Yo, Adrian

A conversation with graphic novelist and Sacramento native Adrian Tomine.

With the release this week of the graphic novel Shortcomings, Sacramento native Adrian Tomine, 33, publishes his longest, most ambitious work to date. It’s the three-part story, first serialized in Tomine’s highly collectible comic Optic Nerve, of a surly, somewhat nebbishy 30-year-old Japanese-American man with—among other troubles—a certain jaded fondness for white women.

A marvel of honed understatement and emotional sophistication, Shortcomings delivers yet again on the promise first made in the monthly comic strip Tomine wrote and drew for Tower Records’ Pulse! magazine as a teenager. By now, though, with his poignantly quotidian scenes of young people navigating the denials and double standards of relationships, the personal and political aches of true intimacy, Tomine might already be a master.

Now living in Brooklyn, he took time out from a busy schedule—including his own wedding last weekend—to talk to SN&R about practice making perfect, guilt over schmoozing in the “real” book world, and why he’d be lost doing comics about barbarians or space aliens.

Why tell stories in this medium?

I could go on and on about why I think comics is such a great medium, but I think the truth is, it’s just the one thing that I’ve ever shown any real aptitude for. I’ve always suspected that any ability I have now is not so much the result of any innate talent, but more just the accumulation of a lifetime of practice.

And why this particular story? I’m guessing you didn’t just sit down and say: “I want to tell a graphic-novel tale dramatizing issues of race and sexual jealousy among the young people of today.” Or if you did, you sure knew how to avoid making it phony and preachy and ridiculous.

This was a story that I had been working on, almost subconsciously, for many years before I ever decided to commit it to paper. I think I was probably grouping certain ideas together in my mind, and then it seemed like it was too much for one of my usual short stories. So when I decided to challenge myself a little bit and attempt a longer story, this was the material that I naturally gravitated towards. And thanks for saying it wasn’t phony and preachy and ridiculous.

Your work keeps getting compared—favorably and deservedly—to great movies and short stories. It’s generous praise, but what does it say about people’s willingness (or lack thereof) to take comics and graphic novels on their own terms?

I think we’re at an unusual point in terms of how America thinks about comic books. It’s as if the general, adult population is finally willing to afford comics some respect, but the highest praise they can offer is to say that a comic is kind of like, or almost as good as, something from a different medium.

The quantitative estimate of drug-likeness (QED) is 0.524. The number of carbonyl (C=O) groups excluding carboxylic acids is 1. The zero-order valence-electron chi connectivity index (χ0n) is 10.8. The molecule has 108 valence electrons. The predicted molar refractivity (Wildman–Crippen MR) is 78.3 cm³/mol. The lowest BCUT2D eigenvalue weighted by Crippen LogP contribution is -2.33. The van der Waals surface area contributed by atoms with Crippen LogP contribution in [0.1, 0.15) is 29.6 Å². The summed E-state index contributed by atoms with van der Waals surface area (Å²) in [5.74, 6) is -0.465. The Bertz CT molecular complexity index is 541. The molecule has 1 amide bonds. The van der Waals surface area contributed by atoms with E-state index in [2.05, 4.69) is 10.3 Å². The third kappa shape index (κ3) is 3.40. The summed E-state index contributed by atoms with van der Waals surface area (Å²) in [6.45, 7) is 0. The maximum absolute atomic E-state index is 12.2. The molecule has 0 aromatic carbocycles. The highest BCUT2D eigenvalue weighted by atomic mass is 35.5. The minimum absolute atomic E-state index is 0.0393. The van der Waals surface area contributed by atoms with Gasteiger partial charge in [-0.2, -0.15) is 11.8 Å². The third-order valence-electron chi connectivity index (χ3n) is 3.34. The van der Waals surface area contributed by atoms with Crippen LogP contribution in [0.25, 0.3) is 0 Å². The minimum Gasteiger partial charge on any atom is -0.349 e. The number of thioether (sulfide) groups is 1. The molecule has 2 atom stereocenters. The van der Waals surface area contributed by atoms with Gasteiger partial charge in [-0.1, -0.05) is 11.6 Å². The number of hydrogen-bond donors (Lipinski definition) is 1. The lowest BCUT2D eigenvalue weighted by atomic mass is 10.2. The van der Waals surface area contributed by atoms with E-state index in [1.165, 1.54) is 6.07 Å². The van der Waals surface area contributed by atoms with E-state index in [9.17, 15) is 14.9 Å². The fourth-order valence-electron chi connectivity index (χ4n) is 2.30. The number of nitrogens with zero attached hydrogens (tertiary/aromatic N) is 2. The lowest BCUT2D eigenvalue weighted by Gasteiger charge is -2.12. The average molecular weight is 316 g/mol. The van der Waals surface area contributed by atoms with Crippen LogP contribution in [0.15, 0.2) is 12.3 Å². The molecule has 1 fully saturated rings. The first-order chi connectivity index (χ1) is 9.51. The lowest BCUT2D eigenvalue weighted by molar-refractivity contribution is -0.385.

Not to dwell on the autobiographical elements of your work, but I think people respond to your fluency with auras of unsettledness, of lonesome, melancholic ambivalence. As you’ve become more established and unequivocally successful (and a New Yorker, and married, etc.), how do you figure your work might evolve?

I’d have to look into a crystal ball to answer that one! While my stories have rarely been strictly autobiographical, they unavoidably reflect something about my real thoughts and my real life, so I’m sure all those things you mentioned will somehow find their way into my writing.

I love your draftsmanship, and eye for compositional details, and ear for dialogue—but I think your sense of rhythm is also crucially important, and sets you apart from many other artists. Can you talk about how you compose a given sequence, how you pace the emotional beats of each scene? Does the imagery come first, or the dialogue, or…?

I remember asking some of my cartooning heroes similar questions when I was younger, and being crestfallen when they told me that a lot of that stuff was just intuitive. And now I think I have some sense of what they meant: I can never really articulate what I’m striving for or what I’m frustrated by in any given scene, but I just know when something doesn’t feel right, and I hack away at it until it does. I think I have a real advantage in this regard due to the fact that I’m working in a very realistic setting. I always have verisimilitude to use as a criteria or goal. I don’t know what I would do if I was writing about barbarians and space aliens. I’d be constantly asking myself things like, “Well, what would this made-up creature do in this invented scenario on this non-existent planet?” and feeling like there was no clear answer. I guess what I’m saying is that it’s been helpful to me to be a fairly uncreative writer!

Part of what makes Shortcomings so rich, despite its deceptive minimalism, is the characterization. Even the relatively minor characters can be wonderfully maddening and inexplicably contradictory. How do you develop these characters?

I hate to keep dodging your questions in a way, but I don’t feel like I could give a really good, honest answer without boring the majority of your readers to tears. Again, it’s a lot more intuitive than it is systematic or explainable. I think there are some people who read my work and assume that I’m basically just transcribing from life, and that’s rarely the case. There’s certainly elements of real life in there, and that even includes observation from a distance or conjecture, but then there’s kind of an inexplicable mental process in which I keep struggling with a given character until they “feel right.”

There are of course other great details, too. I love the little rhyme you make with that image of a woman’s hair falling on Ben’s pillow. And in fact that pillowcase motif comes up in the first chapter (and on the cover) before we even realize its full importance. Do you have a system for installing these visual cues in your work—is it something that comes to you early in the process, or later, closer to the end?

Thanks for noticing all that! For me, that kind of stuff works best when it’s not forced. I’ve tried doing that in a more conscious way in the past, and I’ve always felt like it was way too obvious and imposed. That flower pattern thing you’re talking about developed pretty organically as I was writing the comic, and I think I was probably a little more strategic when it came to the use of it in the book design. That was one of the nice things about working in this longer format: I was able to let little ideas like that just emerge as I worked. There’s a lot less room for improvisation or “happy accidents” when you’re writing a very short story.